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For Arden


One day your body will forgive you. The lines on your fingernails will smooth into glossy opals. Your birthstone. You can stand up without being blinded by the white inside your eyes because hunger is no longer glamorous. Your mother is too tired to scream, her voice drained of fire. Like how a honeybee

forgets its rage at the world

once it penetrates flesh, loses its stinger. How it spends the rest of its life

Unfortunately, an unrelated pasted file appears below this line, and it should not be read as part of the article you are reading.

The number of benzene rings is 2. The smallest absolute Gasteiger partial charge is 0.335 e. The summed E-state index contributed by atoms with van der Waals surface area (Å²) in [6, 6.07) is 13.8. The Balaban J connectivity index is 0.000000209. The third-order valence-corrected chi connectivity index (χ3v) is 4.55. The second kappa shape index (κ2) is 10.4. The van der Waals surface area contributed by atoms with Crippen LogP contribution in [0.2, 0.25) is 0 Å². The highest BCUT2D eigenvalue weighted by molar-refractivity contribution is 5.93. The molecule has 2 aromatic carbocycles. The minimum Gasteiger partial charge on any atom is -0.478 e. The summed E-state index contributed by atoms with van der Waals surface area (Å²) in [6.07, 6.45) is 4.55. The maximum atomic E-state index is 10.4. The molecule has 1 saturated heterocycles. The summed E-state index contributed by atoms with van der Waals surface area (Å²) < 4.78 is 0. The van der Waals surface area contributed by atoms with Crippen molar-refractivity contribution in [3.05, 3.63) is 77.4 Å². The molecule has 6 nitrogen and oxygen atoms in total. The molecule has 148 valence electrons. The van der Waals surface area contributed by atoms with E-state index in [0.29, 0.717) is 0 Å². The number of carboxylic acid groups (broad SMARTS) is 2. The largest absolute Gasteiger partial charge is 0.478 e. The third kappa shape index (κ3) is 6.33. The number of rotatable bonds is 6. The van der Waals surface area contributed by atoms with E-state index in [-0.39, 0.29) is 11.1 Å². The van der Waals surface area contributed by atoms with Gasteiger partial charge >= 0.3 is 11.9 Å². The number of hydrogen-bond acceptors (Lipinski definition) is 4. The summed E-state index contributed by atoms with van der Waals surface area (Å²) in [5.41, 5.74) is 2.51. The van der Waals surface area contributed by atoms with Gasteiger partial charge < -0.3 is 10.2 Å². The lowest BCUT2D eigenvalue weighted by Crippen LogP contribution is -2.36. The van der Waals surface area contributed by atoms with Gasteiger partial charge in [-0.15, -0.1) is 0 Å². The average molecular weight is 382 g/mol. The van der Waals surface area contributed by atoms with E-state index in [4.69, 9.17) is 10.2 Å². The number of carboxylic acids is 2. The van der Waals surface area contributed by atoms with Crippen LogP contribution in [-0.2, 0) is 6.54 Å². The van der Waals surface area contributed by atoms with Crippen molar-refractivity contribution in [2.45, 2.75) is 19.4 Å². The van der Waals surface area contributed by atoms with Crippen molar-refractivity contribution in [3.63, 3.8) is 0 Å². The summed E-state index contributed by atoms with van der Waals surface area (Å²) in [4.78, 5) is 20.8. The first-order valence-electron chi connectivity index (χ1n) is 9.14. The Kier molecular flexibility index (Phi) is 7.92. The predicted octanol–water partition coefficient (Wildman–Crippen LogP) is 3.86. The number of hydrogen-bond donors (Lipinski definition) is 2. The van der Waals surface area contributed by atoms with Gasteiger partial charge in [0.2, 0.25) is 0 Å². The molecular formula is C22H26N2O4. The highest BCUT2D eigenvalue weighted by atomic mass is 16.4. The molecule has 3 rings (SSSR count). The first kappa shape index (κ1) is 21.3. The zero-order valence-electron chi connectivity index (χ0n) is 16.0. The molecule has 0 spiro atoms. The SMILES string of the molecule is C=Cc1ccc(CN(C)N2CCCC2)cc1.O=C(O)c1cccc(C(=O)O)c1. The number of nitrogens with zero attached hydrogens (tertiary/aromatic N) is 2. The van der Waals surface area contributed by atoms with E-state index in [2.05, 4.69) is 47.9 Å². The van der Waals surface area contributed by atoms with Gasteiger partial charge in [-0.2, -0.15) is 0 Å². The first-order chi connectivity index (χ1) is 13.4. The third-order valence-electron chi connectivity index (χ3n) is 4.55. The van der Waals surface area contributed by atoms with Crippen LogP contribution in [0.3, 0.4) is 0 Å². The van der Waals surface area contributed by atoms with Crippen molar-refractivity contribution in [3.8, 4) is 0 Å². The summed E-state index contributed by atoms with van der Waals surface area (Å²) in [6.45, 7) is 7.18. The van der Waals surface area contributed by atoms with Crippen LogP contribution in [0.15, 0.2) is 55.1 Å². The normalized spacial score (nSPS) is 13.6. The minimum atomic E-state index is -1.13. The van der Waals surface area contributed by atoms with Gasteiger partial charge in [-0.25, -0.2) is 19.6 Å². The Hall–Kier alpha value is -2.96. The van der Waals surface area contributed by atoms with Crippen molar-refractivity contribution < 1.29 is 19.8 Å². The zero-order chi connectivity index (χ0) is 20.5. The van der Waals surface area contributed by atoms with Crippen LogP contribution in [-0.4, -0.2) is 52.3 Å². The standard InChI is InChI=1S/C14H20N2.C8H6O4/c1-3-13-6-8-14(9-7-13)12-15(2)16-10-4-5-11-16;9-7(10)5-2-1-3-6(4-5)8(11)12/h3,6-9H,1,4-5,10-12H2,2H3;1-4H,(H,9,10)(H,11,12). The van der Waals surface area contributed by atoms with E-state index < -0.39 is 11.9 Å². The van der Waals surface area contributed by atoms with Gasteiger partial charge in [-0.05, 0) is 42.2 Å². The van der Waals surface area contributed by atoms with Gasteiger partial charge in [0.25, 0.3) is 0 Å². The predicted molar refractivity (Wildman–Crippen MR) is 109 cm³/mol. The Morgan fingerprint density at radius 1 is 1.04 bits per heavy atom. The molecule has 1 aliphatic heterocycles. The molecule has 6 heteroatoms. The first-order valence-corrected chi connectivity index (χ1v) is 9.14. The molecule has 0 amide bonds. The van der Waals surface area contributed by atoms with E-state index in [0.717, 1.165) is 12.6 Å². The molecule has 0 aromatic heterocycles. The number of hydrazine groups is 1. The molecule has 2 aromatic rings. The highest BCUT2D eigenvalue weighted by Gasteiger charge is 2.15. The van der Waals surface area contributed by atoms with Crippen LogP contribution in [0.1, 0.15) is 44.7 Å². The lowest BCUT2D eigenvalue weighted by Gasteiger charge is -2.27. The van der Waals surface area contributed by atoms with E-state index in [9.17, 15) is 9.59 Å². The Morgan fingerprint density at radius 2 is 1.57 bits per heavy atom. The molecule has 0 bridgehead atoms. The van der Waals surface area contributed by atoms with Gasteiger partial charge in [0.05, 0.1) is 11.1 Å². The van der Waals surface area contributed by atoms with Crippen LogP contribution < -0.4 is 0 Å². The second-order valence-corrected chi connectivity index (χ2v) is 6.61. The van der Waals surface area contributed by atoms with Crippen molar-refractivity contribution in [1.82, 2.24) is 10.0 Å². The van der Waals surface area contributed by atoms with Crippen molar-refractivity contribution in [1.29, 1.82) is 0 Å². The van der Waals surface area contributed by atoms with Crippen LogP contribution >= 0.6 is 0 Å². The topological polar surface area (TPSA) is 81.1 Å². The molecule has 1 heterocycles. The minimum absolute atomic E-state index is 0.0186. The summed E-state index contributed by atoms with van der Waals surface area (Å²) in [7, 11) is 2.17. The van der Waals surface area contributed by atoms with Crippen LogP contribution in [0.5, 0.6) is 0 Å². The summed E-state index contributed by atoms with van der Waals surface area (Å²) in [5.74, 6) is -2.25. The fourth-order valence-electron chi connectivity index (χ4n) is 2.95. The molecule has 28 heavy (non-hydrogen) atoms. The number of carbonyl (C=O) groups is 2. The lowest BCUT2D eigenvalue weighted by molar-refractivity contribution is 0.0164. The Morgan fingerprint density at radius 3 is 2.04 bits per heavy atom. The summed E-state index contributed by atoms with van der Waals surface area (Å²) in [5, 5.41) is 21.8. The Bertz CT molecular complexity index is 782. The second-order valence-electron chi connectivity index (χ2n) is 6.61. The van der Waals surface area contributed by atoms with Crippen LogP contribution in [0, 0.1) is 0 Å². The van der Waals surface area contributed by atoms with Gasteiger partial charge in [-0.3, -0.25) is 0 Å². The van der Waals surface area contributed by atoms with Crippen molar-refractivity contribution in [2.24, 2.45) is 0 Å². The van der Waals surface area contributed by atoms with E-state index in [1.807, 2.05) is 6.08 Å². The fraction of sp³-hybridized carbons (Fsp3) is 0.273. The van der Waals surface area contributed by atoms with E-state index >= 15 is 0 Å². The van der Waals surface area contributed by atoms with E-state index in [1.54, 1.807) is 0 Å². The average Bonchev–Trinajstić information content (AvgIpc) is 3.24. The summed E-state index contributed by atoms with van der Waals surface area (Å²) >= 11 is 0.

in flowers. In bloom.

How we eat honey on toast.

You will wake up after your brother who gave you a second chance. Your day pushed forward. The night is long and lonely. You read with a flashlight because your lamp droops over the words, turns the pages black. Blank. You paint with watercolors on your bedroom floor, lavender droplets seep into the wood & grow roots. You wish that color did not disappear in the darkness. The gold paper stars that hang from your ceiling are tangled together and worn on the edges but they remind you how close the sky is to falling.

Arden Yum is a high school senior living in New York City. She has been recognized by Scholastic Art and Writing and YoungArts, and her writing has appeared in Polyphony Lit and The Apprentice Writer, among others.

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